In terms of momentum, the marijuana industry has been practically unstoppable in recent years. Once considered a taboo topic that lawmakers regularly swept under the rug, cannabis has now become a mainstream topic in the United States, as evidenced by the fact that 2 out of 3 Americans support broad-based legalization, according to Gallup.
Cannabis favorability has also been the driving force of legalizations at the state level. In 24 years, we’ve gone from having zero approved medical or recreational weed states to 33 states with medical pot laws on their books. Of these 33 states, 10 allow for adults to consume cannabis, with nine having OK’d the retail sale of pot (sorry, Vermonters).
With pot revenue picking up at the state level, and polling clearly favoring legalization, it looks to be only a matter of time before new states take the plunge from the medical or recreational side of the equation. But, to be clear, recreational sales are expected to bring in the lion’s share of legal marijuana revenue in the United States.
The 11th state to legalize recreational weed will be…
So, which state looks to have an inside track on becoming the 11th to legalize adult-use marijuana? Had you asked a few months ago, it looked to be a neck-and-neck battle between New Jersey and New York. Unfortunately, efforts to legalize marijuana in both states fell apart, and neither looks to be in a position to pass legislation anytime soon. Instead, the Land of Lincolnappears to be in the pole position to become the 11th recreationally legalized state.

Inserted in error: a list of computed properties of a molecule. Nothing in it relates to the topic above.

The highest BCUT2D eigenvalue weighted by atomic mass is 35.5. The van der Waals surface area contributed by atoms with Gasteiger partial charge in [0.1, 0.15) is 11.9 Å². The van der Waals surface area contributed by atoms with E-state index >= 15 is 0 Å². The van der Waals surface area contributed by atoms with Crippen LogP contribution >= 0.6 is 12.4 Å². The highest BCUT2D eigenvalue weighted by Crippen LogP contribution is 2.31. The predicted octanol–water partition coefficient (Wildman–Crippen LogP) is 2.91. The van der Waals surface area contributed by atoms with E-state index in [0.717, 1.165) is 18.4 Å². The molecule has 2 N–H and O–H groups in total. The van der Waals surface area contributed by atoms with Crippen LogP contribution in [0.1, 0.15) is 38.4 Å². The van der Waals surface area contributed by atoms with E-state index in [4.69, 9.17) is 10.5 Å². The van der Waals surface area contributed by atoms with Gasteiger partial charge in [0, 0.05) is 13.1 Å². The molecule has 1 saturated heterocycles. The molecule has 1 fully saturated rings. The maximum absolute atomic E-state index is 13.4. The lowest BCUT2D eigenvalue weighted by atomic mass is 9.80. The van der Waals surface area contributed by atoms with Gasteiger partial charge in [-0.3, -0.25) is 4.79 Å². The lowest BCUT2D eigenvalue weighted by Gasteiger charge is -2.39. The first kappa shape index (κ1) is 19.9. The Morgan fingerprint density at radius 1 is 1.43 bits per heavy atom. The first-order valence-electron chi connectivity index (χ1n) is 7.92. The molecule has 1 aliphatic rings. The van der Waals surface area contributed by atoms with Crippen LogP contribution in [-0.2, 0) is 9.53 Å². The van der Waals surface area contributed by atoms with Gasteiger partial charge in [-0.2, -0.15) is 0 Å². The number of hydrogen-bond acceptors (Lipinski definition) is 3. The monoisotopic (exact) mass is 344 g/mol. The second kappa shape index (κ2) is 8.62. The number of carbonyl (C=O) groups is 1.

As reported by Time and the Chicago Tribune last weekend, Illinois Governor J.B. Pritzker, a Democrat, announced that he had reached an agreement with key lawmakers in the state’s legislature to legalize recreational marijuana by Jan. 1, 2020. The bill would allow residents of Illinois to possess up to 30 grams of cannabis (a little more than one ounce), with out-of-staters allowed to possess up to 15 grams. Illinois residents would also be allowed to grow up to five plants. And, as with all other legal states, the age limit for purchases would be set at 21 and older.
In addition to simply legalizing adult-use weed, the bill announced by Pritzker would expunge certain cannabis convictions (e.g., misdemeanors and Class 4 felonies), and include a $20 million low-interest loan program. This loan program would aid applicants in opening a licensed cannabis business who have lived in communities with high crime rates, or in communities with a high rate of incarceration or arrest for marijuana offenses…
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